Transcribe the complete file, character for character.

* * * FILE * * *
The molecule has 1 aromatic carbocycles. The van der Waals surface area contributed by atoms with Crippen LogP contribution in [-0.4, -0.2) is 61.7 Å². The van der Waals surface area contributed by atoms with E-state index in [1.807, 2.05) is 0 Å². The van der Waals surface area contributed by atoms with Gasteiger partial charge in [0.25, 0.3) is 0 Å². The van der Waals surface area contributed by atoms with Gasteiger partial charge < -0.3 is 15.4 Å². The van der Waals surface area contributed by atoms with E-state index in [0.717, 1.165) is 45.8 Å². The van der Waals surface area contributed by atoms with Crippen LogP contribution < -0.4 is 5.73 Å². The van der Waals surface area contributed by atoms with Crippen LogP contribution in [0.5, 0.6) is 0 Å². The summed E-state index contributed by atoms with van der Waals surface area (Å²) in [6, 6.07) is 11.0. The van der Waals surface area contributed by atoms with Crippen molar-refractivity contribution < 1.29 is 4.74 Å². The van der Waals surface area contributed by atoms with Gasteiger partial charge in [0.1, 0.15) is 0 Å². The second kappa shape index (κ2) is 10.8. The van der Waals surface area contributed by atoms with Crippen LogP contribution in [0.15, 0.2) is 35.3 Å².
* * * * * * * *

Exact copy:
The molecule has 1 aromatic carbocycles. The van der Waals surface area contributed by atoms with Crippen LogP contribution in [-0.4, -0.2) is 61.7 Å². The van der Waals surface area contributed by atoms with E-state index in [1.807, 2.05) is 0 Å². The van der Waals surface area contributed by atoms with Gasteiger partial charge in [0.25, 0.3) is 0 Å². The van der Waals surface area contributed by atoms with Gasteiger partial charge < -0.3 is 15.4 Å². The van der Waals surface area contributed by atoms with E-state index in [0.717, 1.165) is 45.8 Å². The van der Waals surface area contributed by atoms with Crippen LogP contribution < -0.4 is 5.73 Å². The van der Waals surface area contributed by atoms with Crippen LogP contribution in [0.5, 0.6) is 0 Å². The summed E-state index contributed by atoms with van der Waals surface area (Å²) in [6, 6.07) is 11.0. The van der Waals surface area contributed by atoms with Crippen molar-refractivity contribution < 1.29 is 4.74 Å². The van der Waals surface area contributed by atoms with Gasteiger partial charge in [0.1, 0.15) is 0 Å². The second kappa shape index (κ2) is 10.8. The van der Waals surface area contributed by atoms with Crippen LogP contribution in [0.15, 0.2) is 35.3 Å².